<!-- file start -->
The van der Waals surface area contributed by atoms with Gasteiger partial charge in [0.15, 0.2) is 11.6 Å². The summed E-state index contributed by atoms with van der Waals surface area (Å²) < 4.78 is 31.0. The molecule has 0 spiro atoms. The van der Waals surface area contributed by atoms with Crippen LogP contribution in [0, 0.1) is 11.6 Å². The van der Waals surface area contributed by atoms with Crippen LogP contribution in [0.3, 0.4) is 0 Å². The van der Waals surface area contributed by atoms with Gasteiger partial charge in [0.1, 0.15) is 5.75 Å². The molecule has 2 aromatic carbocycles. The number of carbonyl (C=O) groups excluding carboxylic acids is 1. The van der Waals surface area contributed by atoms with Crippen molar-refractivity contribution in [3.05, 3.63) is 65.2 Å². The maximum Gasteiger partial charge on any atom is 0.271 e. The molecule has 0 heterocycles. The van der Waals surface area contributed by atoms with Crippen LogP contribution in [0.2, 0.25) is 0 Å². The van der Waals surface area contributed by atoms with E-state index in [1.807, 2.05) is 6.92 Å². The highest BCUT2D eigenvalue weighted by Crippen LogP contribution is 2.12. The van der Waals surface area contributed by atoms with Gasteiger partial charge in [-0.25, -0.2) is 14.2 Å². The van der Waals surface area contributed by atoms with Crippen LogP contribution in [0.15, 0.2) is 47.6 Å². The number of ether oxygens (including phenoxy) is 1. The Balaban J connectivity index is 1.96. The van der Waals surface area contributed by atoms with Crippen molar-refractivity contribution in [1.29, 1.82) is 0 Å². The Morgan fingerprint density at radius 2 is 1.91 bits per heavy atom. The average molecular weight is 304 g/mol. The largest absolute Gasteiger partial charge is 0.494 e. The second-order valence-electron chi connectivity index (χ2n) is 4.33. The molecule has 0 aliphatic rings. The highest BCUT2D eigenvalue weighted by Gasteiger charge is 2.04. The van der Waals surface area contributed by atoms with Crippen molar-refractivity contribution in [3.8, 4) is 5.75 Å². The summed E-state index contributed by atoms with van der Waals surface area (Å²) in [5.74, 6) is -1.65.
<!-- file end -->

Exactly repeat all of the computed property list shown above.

The van der Waals surface area contributed by atoms with Gasteiger partial charge in [0.15, 0.2) is 11.6 Å². The summed E-state index contributed by atoms with van der Waals surface area (Å²) < 4.78 is 31.0. The molecule has 0 spiro atoms. The van der Waals surface area contributed by atoms with Crippen LogP contribution in [0, 0.1) is 11.6 Å². The van der Waals surface area contributed by atoms with Crippen LogP contribution in [0.3, 0.4) is 0 Å². The van der Waals surface area contributed by atoms with Gasteiger partial charge in [0.1, 0.15) is 5.75 Å². The molecule has 2 aromatic carbocycles. The number of carbonyl (C=O) groups excluding carboxylic acids is 1. The van der Waals surface area contributed by atoms with Crippen molar-refractivity contribution in [3.05, 3.63) is 65.2 Å². The maximum Gasteiger partial charge on any atom is 0.271 e. The molecule has 0 heterocycles. The van der Waals surface area contributed by atoms with Crippen LogP contribution in [0.2, 0.25) is 0 Å². The van der Waals surface area contributed by atoms with E-state index in [1.807, 2.05) is 6.92 Å². The highest BCUT2D eigenvalue weighted by Crippen LogP contribution is 2.12. The van der Waals surface area contributed by atoms with Gasteiger partial charge in [-0.25, -0.2) is 14.2 Å². The van der Waals surface area contributed by atoms with Crippen LogP contribution in [0.15, 0.2) is 47.6 Å². The number of ether oxygens (including phenoxy) is 1. The Balaban J connectivity index is 1.96. The van der Waals surface area contributed by atoms with Crippen molar-refractivity contribution in [1.29, 1.82) is 0 Å². The Morgan fingerprint density at radius 2 is 1.91 bits per heavy atom. The average molecular weight is 304 g/mol. The largest absolute Gasteiger partial charge is 0.494 e. The second-order valence-electron chi connectivity index (χ2n) is 4.33. The molecule has 0 aliphatic rings. The highest BCUT2D eigenvalue weighted by Gasteiger charge is 2.04. The van der Waals surface area contributed by atoms with Crippen molar-refractivity contribution in [3.8, 4) is 5.75 Å². The summed E-state index contributed by atoms with van der Waals surface area (Å²) in [5.74, 6) is -1.65.